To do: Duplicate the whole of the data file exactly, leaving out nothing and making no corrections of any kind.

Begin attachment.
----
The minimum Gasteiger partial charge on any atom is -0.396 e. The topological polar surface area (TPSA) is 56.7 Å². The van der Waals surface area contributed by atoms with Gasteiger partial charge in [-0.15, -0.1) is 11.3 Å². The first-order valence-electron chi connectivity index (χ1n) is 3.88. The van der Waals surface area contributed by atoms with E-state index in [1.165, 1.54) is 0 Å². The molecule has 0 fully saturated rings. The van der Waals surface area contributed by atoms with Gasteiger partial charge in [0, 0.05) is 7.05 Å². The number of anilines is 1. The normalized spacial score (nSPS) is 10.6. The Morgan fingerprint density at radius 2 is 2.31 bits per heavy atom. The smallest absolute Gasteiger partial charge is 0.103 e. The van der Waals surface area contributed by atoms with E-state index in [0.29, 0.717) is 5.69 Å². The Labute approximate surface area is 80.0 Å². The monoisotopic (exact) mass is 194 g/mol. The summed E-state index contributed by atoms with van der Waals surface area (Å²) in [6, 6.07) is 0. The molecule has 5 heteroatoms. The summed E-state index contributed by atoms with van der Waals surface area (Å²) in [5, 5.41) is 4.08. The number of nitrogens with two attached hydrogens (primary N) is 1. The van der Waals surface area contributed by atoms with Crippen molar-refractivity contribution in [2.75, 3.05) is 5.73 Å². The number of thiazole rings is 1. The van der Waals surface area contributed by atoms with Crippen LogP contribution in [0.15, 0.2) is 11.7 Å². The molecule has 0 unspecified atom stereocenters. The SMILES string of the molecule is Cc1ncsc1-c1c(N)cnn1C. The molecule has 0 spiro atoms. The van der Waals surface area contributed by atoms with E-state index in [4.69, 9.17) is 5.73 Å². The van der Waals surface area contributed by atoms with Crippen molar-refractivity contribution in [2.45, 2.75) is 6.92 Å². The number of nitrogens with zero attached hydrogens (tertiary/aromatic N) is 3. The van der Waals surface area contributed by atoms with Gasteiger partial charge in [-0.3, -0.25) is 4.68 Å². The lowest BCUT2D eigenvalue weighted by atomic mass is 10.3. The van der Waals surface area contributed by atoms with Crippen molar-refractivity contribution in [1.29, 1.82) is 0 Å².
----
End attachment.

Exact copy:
The minimum Gasteiger partial charge on any atom is -0.396 e. The topological polar surface area (TPSA) is 56.7 Å². The van der Waals surface area contributed by atoms with Gasteiger partial charge in [-0.15, -0.1) is 11.3 Å². The first-order valence-electron chi connectivity index (χ1n) is 3.88. The van der Waals surface area contributed by atoms with E-state index in [1.165, 1.54) is 0 Å². The molecule has 0 fully saturated rings. The van der Waals surface area contributed by atoms with Gasteiger partial charge in [0, 0.05) is 7.05 Å². The number of anilines is 1. The normalized spacial score (nSPS) is 10.6. The Morgan fingerprint density at radius 2 is 2.31 bits per heavy atom. The smallest absolute Gasteiger partial charge is 0.103 e. The van der Waals surface area contributed by atoms with E-state index in [0.29, 0.717) is 5.69 Å². The Labute approximate surface area is 80.0 Å². The monoisotopic (exact) mass is 194 g/mol. The summed E-state index contributed by atoms with van der Waals surface area (Å²) in [6, 6.07) is 0. The molecule has 5 heteroatoms. The summed E-state index contributed by atoms with van der Waals surface area (Å²) in [5, 5.41) is 4.08. The number of nitrogens with two attached hydrogens (primary N) is 1. The van der Waals surface area contributed by atoms with Crippen molar-refractivity contribution in [2.75, 3.05) is 5.73 Å². The number of thiazole rings is 1. The van der Waals surface area contributed by atoms with Crippen LogP contribution in [0.15, 0.2) is 11.7 Å². The molecule has 0 unspecified atom stereocenters. The SMILES string of the molecule is Cc1ncsc1-c1c(N)cnn1C. The molecule has 0 spiro atoms. The van der Waals surface area contributed by atoms with E-state index in [4.69, 9.17) is 5.73 Å². The van der Waals surface area contributed by atoms with Crippen molar-refractivity contribution in [2.45, 2.75) is 6.92 Å². The number of nitrogens with zero attached hydrogens (tertiary/aromatic N) is 3. The van der Waals surface area contributed by atoms with Gasteiger partial charge in [-0.3, -0.25) is 4.68 Å². The lowest BCUT2D eigenvalue weighted by atomic mass is 10.3. The van der Waals surface area contributed by atoms with Crippen molar-refractivity contribution in [1.29, 1.82) is 0 Å².